A couple of weeks ago, I went to a strategy event hosted by a global company whose name you would know. When I got there, I found the presentation interesting. But what I found transfixing was the audience.
The ethnic origin in the room was about 70% African, Indian, Chinese, West Indian, Chinese, Pakistani, Singaporean, Malaysian or some other combination of not-actually-white. How did that happen?
There had been no clues in the invitation to signal such an ethnic mix: it didn’t say: "Caucasian-first strategy is taking the night off from 200 years of thinking about white people: YOU have won a golden ticket." And it didn’t say: "Code word: Gilead. The Dark-Skinned Underground is now uniting against Anglo-Saxon hegemony."
Nope: it was an ordinary industry event to discuss ordinary industry things such as "What is the future of biosecurity?", "Are robots eating our jobs?" and "Why does Twitter keep sending me those stupid ads?"
But that was still enough to make it extraordinary. And I wondered, "How did we all get here?"
It was a question I asked the organiser, who laughed. "Well, to build the guest list I asked non-white people to invite people they thought should come to an event like this. What you see is the result of starting off with non-white people. Interesting, isn’t it?" "Yes." I thought. "It really is."
It turns out that when people get to make choices, the choices they make look a lot like themselves. The propensity of human beings to put their faith in people who look like them is probably the biggest reason we have a diversity challenge in the first place.
"It’s actually hard to hire someone who doesn’t look like you," mused an agency CEO friend, even though he has plenty of chops doing just that. My friend is not alone in finding choosing "different" a challenge.
A study of one million eHarmony dating matches carried out by FiveThirtyEight.com concluded that, on both linear and quirky criteria, people selected partners based on how similar they were. "In the end," FiveThirtyEight concluded, "people really just want to date themselves."
Instead of fighting a reflex that comes straight from our reptile brain, perhaps we should box clever about how we use that reflex for good. If we want to hire someone who looks different from we do, let’s not delude ourselves that we will pick them automatically. The data, as we all know, tells a very different story.
Number of non-white speakers at Cannes Lions? Er, not that many. Number of non-white women at the BBC earning more than £250,000? Zero. Percentage of members of the American Association of Advertising Agencies who feel agencies are mediocre or worse when it comes to diversity? 74%
Campaign’s own annual School Reports make for similarly bleak reading. Top ten media agencies with zero BAME execs in their senior management teams? 30%. Top ten UK media agencies with 80% or more white execs in their senior management team? You guessed it: 100%.
If we are genuinely looking for a solution, we have to try something new. By accepting that we are not naturally open-minded, it becomes much more logical to seek advice. Why not seek recommendations from people who already look like the people we want to hire?
The creative industries have a veritable flock of BAME high fliers. I’m going out on a limb here, having consulted with none of them first. But if someone approached Jonathan Mildenhall (Airbnb), Nishma Robb (Google), Jonathan Akwue (DigitasLBi), Karen Blackett (MediaCom), Jonathan Badyal (Universal Music) Arian Kalantari (The LAD Bible), Steve Bartlett (Social Chain), Naren Patel (Primesight) or Misan Harriman (WhatWeSee) with the question "Who do you think would be good for a job like X?", I’m going to bet that they would have good suggestions.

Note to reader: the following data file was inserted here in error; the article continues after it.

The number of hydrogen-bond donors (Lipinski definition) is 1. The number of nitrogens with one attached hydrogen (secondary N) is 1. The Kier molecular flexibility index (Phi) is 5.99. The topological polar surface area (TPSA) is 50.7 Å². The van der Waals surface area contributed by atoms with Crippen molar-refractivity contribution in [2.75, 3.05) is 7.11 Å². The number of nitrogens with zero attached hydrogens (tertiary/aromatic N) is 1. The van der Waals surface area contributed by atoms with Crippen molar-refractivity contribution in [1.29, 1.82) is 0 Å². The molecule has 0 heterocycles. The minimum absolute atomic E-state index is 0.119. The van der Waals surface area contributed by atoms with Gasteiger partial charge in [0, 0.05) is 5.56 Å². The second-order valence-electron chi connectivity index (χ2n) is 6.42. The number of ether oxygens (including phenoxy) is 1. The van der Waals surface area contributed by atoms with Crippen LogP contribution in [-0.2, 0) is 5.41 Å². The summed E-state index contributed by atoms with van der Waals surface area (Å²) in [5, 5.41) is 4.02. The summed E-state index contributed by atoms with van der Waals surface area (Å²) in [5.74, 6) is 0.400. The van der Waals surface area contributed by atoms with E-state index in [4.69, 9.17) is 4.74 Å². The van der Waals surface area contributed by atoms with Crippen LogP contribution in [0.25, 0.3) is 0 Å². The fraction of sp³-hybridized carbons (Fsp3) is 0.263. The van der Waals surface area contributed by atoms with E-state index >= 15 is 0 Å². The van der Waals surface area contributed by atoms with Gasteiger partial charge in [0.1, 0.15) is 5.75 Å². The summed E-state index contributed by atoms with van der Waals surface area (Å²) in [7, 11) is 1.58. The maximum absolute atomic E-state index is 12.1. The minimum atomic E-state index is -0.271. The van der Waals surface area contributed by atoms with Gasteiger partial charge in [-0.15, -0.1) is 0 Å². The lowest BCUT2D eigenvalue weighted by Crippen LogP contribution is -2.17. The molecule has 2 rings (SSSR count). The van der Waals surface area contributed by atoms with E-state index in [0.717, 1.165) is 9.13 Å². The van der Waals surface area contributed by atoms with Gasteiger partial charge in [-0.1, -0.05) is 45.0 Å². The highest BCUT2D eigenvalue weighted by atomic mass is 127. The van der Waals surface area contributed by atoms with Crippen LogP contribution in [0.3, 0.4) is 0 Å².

And they won’t be the same suggestions that would come from Mirror Image Recruitment, the talent arm of Caucasian First.
I’d recommend to the generation of BAME or LGBTQ+ kids starting out or entering the industry to find people who look like you and introduce yourself. Ask to be listened to. Tell them why you want a shot. Make sure they know you, so when they get asked the question, you are the answer.
I am not claiming that this is a scientific approach. But it is certainly an improvement on hand-wringing, which seems to be the strategy currently employed. And it might go some way to stem the flow of headlines that – like the worst kind of diarrhea – embarrass the industry in unpredictable spurts.
As the Daily Telegraph's Arts & Entertainment editor Anita Singh pointed out when she Tweeted a picture of the all-white BBC executive board alongside the broadcaster’s annual commitment to ethnic diversity: "I do the same diversity Tweet every year. Nothing changes."
It’s doubtful that the good people of the BBC are bent on purging every molecule of non-Viking blood from the executive ranks. But the problem is that its top team would look just the same if they were. (And if the top team looked a little different, they might have more viewers and listeners.)
Hoping that white people are going to hire non-white people doesn’t seem to work very well. People don’t shed their biases just because they are in charge, whatever their colour.
But people in charge do have the opportunity to think about how they can subvert biases. They do have the chance to make the environment better for everyone. And they have a weighty obligation to grow customers, sell more stuff and deliver a strengthened P&L.
Props to Google’s new head of diversity and integrity for slapping down the ultimate "man-splaining" memo "Google’s Ideological Echo Chamber," which has gone viral.
But to my mind, diversity isn’t an integrity issue or an ideological one, it is a balance sheet issue. It’s time to stop banging our heads against a brick wall on hiring. Solutions are simpler than we think.
Mimi Turner is founder of strategy consultancy Mimi Turner Associates. She looks just like the boss.